Shozy Form 1.1 cable

The cable has two cores, each individually sleeved with fabric. The effect is stunning and looks and feels really great without interfering with softness. There’s no stiffness at all. Contrary to previous products by the company, the Shozy Form 1.1 use 2-pin connectors. This is in fact part of a wider shift to this connector; despite being more reliable than in the past, the MMCX connector is still seen as the inferior choice.

Sound & Specs

I mostly listened to the Shozy Form 1.1 using a Topping DX7 while at the desk and a Shanling M2X while on the go.

Shozy Form 1.1

Frequency response 20 – 20,000 Hz
Impedance 19 Ω
Sensitivity 100 dB


The Shozy Form 1.1 uses one 9.2 mm composite dynamic driver, made with a beryllium-coated PVC diaphragm, and a single full-range balanced armature. A passive crossover takes care of dividing their operating ranges.

Soundstage is decently large and has a bit of depth, which is quite remarkable; it’s not a concert hall, but it’s wide enough for the music to feel spacious. Imaging is also very good as instruments are positioned on the stage in distinct places and with decent accuracy, with a good variety of positions. Instrument separation is where the Shozy Form 1.1 don’t excel, as even moderately crowded tracks tend to expose a bit of mash-up of sounds – it’s limited, but it’s there. Instruments are not well separated and the scene appears a bit congested.

The overall signature is U-shaped, with a bit of added emphasis on both bass and treble. Truth be told, treble is a bit more emphasised than bass. In general, though, they’re well balanced and the emphasis is likeable and pleasant. They’re almost a Tin HiFi T3 with added bass, or an HD 650 with a bit more lower bass and treble.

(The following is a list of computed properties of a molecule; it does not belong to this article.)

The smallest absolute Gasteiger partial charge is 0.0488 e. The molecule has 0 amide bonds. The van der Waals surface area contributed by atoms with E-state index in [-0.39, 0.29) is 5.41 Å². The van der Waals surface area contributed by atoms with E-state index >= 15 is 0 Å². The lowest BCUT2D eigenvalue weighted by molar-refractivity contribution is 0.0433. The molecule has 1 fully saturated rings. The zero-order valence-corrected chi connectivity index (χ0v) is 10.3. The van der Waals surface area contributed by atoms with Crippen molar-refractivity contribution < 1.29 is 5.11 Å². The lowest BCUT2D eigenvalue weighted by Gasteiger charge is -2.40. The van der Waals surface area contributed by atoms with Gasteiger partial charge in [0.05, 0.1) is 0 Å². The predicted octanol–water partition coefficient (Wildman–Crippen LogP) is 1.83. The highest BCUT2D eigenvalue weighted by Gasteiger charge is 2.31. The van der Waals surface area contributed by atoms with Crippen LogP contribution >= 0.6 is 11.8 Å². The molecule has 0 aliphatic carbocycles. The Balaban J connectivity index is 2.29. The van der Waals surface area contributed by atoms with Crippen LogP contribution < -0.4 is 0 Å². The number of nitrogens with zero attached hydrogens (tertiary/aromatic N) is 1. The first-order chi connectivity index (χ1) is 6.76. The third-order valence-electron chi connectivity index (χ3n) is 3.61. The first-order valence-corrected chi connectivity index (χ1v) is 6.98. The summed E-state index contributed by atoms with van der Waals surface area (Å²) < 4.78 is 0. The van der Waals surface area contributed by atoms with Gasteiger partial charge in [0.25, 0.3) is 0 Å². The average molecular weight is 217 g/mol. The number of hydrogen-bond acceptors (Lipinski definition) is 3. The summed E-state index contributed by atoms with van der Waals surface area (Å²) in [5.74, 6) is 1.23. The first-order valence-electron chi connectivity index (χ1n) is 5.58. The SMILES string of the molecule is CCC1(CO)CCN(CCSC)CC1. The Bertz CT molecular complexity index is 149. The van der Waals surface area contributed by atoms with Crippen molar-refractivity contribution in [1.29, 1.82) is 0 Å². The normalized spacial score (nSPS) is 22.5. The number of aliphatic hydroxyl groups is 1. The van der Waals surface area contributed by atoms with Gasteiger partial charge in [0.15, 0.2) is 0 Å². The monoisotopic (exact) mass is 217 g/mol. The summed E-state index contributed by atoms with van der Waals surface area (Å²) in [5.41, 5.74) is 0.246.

Bass extends quite well into the deeper range, and although it doesn’t touch the deepest notes it does have some heft that’s clearly heard in the mix. I would say that the most concentration is in the mid-bass range, though it’s a limited bump. There are many of the features that make dynamic drivers popular for bass: depth, physicality (there’s some slam with percussions and other sudden sounds) and fast-but-not-too-fast transients are all there. Speaking of transients, they’re fast and well controlled, with a level of control that I honestly expect of earphones double the price of the Form 1.1. There’s also a good amount of details which emerge clearly even in relatively crowded tracks.

Midrange is slightly recessed compared to bass and treble, but mids remain always clearly audible. There’s a bit of emphasis on the upper range which adds some sparkle and bite to trumpets, violins and other instruments – Paolo Fresu’s trumpet in Haruka by Gaia Cuatro is a good example of that, as it emerges clearly from the mix with some pungency. This additional presence does not, however, result in any harshness or fatigue; on the contrary, it just adds a bit of excitement and liveliness. Detail is remarkable, though in tracks where there are lots of lows it may be a bit more mashed up than in tracks with less lows.